Exploring this Job
A good way to explore this field is to join one of your high school's foreign language clubs. In addition to using the foreign language, these clubs often have activities related to the culture or cultures where the language is spoken. You may also find it helpful to join your school's business club, which will give you an opportunity to learn about business tactics and finances, as well as give you an idea of how to run your own business.
Learn as much as you can about people and life in other parts of the world. You can do this by joining groups such as AFS International (http://www.afsusa.org) and getting to know someone from another country who is attending your school. There are also study-abroad and living-aboard programs you can apply to even while in high school. Organizations such as Rotary International (https://www.rotary.org) and AFS International offer these types of intercultural opportunities for students as well as adults.
Cultural advisers work to bridge gaps in communication and culture. They usually have a second specialty that is complemented by their bilingual skills. For example, a banking and finance expert who has traveled extensively in Japan and is familiar with Japanese language and customs would have the marketable skills to become a cultural adviser for American companies interested in doing business in Japan.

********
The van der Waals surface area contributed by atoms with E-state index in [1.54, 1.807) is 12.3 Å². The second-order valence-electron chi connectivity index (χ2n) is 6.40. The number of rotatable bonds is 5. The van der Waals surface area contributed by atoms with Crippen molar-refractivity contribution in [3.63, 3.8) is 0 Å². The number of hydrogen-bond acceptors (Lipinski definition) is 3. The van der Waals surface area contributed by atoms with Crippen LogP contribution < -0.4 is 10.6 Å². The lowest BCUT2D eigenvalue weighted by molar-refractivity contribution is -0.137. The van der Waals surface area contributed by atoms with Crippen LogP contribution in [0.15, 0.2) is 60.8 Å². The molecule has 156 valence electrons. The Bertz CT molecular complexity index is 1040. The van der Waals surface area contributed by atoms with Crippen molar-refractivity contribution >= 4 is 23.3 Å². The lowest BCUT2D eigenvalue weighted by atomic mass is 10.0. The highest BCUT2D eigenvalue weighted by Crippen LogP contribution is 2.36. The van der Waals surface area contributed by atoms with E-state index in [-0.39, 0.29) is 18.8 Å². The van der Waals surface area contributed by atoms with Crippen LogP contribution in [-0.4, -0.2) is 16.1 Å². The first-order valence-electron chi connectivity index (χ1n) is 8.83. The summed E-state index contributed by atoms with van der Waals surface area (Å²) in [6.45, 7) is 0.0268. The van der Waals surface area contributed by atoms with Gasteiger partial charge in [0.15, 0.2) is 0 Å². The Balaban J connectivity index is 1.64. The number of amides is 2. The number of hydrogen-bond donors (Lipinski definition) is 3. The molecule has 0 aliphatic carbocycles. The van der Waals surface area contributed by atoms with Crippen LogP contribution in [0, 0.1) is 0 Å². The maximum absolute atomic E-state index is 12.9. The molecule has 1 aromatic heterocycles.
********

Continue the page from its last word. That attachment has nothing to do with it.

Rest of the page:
Cultural advisers work in a wide variety of settings. They may hold full-time staff positions with organizations or they may work as independent consultants providing services to a number of clients. Cultural advisers also work in education. They provide translation services and help foreign or immigrant students adjust to a new culture. Colleges and universities that have large international student populations often have cultural advisers on staff.
In industry, cultural advisers train workers in safety procedures and worker rights. The health care industry benefits from the use of advisers to communicate with non-English-speaking patients. Cultural advisers also hold training sessions for health care professionals to teach them how to better understand and instruct their patients.
Large business enterprises that have overseas interests hire cultural advisers to research new markets and help with negotiations. Some advisers work primarily in employment, finding foreign experts to work for American businesses or finding overseas jobs for American workers. In addition to advising American business leaders, cultural advisers sometimes work with foreign entities that want to do business in the United States. They provide English language instruction and training in American business practices.
Cultural advisers also work in the legal system, the media, advertising, the travel industry, social services, and for government agencies. Whatever the setting, they help their clients—foreign and American—understand and respect other cultures and communicate effectively with each other.